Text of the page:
CISSM Research Scholar Amy Nelson was awarded a Robert Bosch Foundation Fellowship to conduct research and education on transatlantic relations in Germany.
While in Germany, Nelson will be researching German military innovation, including new developments and attitudes towards regulation and cooperation.
CISSM Director Nancy Gallagher and Research Scholar Charles Harry were awarded a UMD "Invention of the Year" award at "Innovate Maryland," a UMD celebration of innovation and partnerships held on April 12, 2017.
From March 27, 2017 to April 3, 2017, CISSM hosted a group of six students and a faculty member from Moscow’s Institute for U.S. and Canadian Studies (ISKRAN). This was ISKRAN’s fourteenth annual visit to CISSM.
The Carnegie Corporation of New York awarded a new $500,000 grant to CISSM in support of its research and educational programming to assess and fundamentally improve U.S.-Russian relations.
CISSM research on Iranian public opinion of Europe and European policies was featured prominently in the 2017 Munich Security Report, released in early February 2017. This year's report, subtitled "Post-Truth, Post-West, Post-Order?" focused on the effect of global policy challenges, including Mideast security challenges, on European secuirty policy.
The Center for International and Security Studies at Maryland (CISSM), together with the Maryland Global Initiative on Cybersecurity (MaGIC) and the Center for Public Policy and Private Enterprise (CPPPE), visited Tokyo in November 2016 and February 2017 to help senior Japanese government officials develop effective strategies against cyber threats at the 2020 Tokyo Olympics. .
Citing her leadership and scholarly accomplishments, the dean of the University of Maryland School of Public Policy, Robert Orr, appointed Nancy Gallagher as the next director of the Center for International and Security Studies at Maryland (CISSM).
For the second year in a row, CISSM was named one of the top 50 academic think tanks in the world in the 2016 Global Go To Think Tank Index Ranking. The ranking presents the collective judgment of 2,543 think tank researchers, journalists, policy makers, and philanthropists from more than 140 countries, as well as the Index’s panel of experts.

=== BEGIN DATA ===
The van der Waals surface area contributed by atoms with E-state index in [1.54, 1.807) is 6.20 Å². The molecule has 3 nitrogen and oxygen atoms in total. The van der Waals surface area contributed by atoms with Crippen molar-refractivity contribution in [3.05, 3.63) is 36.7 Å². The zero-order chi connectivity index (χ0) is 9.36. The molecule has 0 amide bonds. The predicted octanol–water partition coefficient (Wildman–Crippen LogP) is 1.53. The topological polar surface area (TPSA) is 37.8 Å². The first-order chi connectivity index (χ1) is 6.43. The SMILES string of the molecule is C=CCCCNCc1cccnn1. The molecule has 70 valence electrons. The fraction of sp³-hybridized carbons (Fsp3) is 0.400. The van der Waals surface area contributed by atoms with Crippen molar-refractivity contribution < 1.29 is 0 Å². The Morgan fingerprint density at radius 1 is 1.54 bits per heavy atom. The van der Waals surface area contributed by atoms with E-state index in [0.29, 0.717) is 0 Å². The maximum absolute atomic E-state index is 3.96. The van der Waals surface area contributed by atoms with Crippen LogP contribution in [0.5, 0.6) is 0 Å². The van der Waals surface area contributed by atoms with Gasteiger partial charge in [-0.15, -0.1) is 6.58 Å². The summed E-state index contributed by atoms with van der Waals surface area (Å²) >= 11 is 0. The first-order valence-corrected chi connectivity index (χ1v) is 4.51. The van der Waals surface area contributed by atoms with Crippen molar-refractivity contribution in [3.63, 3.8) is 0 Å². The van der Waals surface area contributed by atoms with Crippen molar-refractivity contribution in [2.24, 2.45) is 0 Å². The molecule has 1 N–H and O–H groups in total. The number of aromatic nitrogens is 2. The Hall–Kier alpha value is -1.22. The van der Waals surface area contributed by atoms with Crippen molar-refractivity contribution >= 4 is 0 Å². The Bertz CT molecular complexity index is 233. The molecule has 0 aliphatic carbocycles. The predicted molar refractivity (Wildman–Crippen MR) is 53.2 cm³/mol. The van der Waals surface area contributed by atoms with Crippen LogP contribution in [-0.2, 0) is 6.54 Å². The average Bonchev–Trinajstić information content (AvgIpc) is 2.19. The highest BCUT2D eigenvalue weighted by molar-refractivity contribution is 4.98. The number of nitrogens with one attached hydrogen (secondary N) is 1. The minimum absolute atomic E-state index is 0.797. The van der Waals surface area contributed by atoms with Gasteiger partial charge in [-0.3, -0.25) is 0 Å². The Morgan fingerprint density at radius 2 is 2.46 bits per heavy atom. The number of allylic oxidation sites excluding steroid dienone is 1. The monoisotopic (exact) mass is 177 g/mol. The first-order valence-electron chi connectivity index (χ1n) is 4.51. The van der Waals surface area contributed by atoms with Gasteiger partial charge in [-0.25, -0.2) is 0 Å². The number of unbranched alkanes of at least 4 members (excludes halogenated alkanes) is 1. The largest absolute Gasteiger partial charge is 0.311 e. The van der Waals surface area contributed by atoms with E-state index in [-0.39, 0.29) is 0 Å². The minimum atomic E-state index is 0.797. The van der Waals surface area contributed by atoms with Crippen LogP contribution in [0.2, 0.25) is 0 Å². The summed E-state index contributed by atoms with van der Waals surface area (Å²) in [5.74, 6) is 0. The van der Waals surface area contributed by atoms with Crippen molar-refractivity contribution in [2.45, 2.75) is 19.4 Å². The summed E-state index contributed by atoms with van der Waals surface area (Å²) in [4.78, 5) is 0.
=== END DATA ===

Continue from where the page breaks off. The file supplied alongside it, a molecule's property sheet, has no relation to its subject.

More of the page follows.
President Donald J. Trump has said he will renegotiate the deal with Iran on its nuclear program, but a large majority of Iranians oppose making more concessions even if Trump offers incentives, according to a new poll conducted by the University of Maryland shortly after Trump’s election. Seven in ten Iranians reject giving up all uranium enrichment even if Trump were to offer to lift more U.S. sanctions on Iran. Six in ten are against lengthening the duration of special limits on Iran’s program in exchange for lifting more sanctions.
With the Donald J. Trump administration just a couple of weeks away from taking over the nation’s foreign policy, a new survey from the University of Maryland’s Program for Public Consultation (PPC) finds that nearly two thirds of Americans oppose withdrawing from the Iran nuclear deal and seeking to negotiate a better deal, as has been proposed by the president-elect.
The University of Maryland’s Center for Orbital Debris Education and Research (CODER), brought satellite operators, scientists, academics and government officials from around the world together from November 15 to 17, 2016 at the second biennial CODER Workshop on Orbital Debris to elucidate the current state of efforts to lower the risks from orbital debris these issues so that progress can be made toward ensuring safety of space operations. CISSM cosponsored the...
While some e-voting systems continue to have security vulnerabilities, the potential for a cyber event to swing the results of the November 8 election remains very small. Much more likely, however, is the possibility that questions about voting results and the disruptive activities of some actors in cyber space will undermine confidence in American democracy, according to the participants in a November 3 discussion at the University of Maryland's Adele Stamp Student Union.